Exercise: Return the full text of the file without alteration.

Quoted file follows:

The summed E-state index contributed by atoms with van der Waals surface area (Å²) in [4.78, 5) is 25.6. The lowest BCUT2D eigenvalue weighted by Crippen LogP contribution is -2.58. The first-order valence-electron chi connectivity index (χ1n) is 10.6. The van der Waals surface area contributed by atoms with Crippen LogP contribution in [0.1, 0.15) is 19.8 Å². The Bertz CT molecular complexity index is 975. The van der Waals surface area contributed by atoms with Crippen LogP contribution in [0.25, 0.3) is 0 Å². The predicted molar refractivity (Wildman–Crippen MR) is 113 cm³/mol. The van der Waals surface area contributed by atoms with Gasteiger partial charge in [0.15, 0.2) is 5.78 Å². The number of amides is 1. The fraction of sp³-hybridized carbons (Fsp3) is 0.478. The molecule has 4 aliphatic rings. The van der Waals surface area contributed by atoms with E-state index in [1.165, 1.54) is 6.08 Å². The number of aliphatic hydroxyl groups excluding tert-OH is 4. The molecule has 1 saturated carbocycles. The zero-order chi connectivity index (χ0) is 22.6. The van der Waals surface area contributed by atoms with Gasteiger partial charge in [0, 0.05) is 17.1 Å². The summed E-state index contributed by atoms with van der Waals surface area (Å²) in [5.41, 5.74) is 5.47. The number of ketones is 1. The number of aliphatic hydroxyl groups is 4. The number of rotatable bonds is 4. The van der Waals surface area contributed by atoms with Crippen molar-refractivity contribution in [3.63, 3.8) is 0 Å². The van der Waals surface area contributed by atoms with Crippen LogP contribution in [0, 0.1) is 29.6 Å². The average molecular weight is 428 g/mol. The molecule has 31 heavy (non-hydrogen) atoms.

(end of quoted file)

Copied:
The summed E-state index contributed by atoms with van der Waals surface area (Å²) in [4.78, 5) is 25.6. The lowest BCUT2D eigenvalue weighted by Crippen LogP contribution is -2.58. The first-order valence-electron chi connectivity index (χ1n) is 10.6. The van der Waals surface area contributed by atoms with Crippen LogP contribution in [0.1, 0.15) is 19.8 Å². The Bertz CT molecular complexity index is 975. The van der Waals surface area contributed by atoms with Crippen LogP contribution in [0.25, 0.3) is 0 Å². The predicted molar refractivity (Wildman–Crippen MR) is 113 cm³/mol. The van der Waals surface area contributed by atoms with Gasteiger partial charge in [0.15, 0.2) is 5.78 Å². The number of amides is 1. The fraction of sp³-hybridized carbons (Fsp3) is 0.478. The molecule has 4 aliphatic rings. The van der Waals surface area contributed by atoms with E-state index in [1.165, 1.54) is 6.08 Å². The number of aliphatic hydroxyl groups excluding tert-OH is 4. The molecule has 1 saturated carbocycles. The zero-order chi connectivity index (χ0) is 22.6. The van der Waals surface area contributed by atoms with Gasteiger partial charge in [0, 0.05) is 17.1 Å². The summed E-state index contributed by atoms with van der Waals surface area (Å²) in [5.41, 5.74) is 5.47. The number of ketones is 1. The number of aliphatic hydroxyl groups is 4. The number of rotatable bonds is 4. The van der Waals surface area contributed by atoms with Crippen molar-refractivity contribution in [3.63, 3.8) is 0 Å². The van der Waals surface area contributed by atoms with Crippen LogP contribution in [0, 0.1) is 29.6 Å². The average molecular weight is 428 g/mol. The molecule has 31 heavy (non-hydrogen) atoms.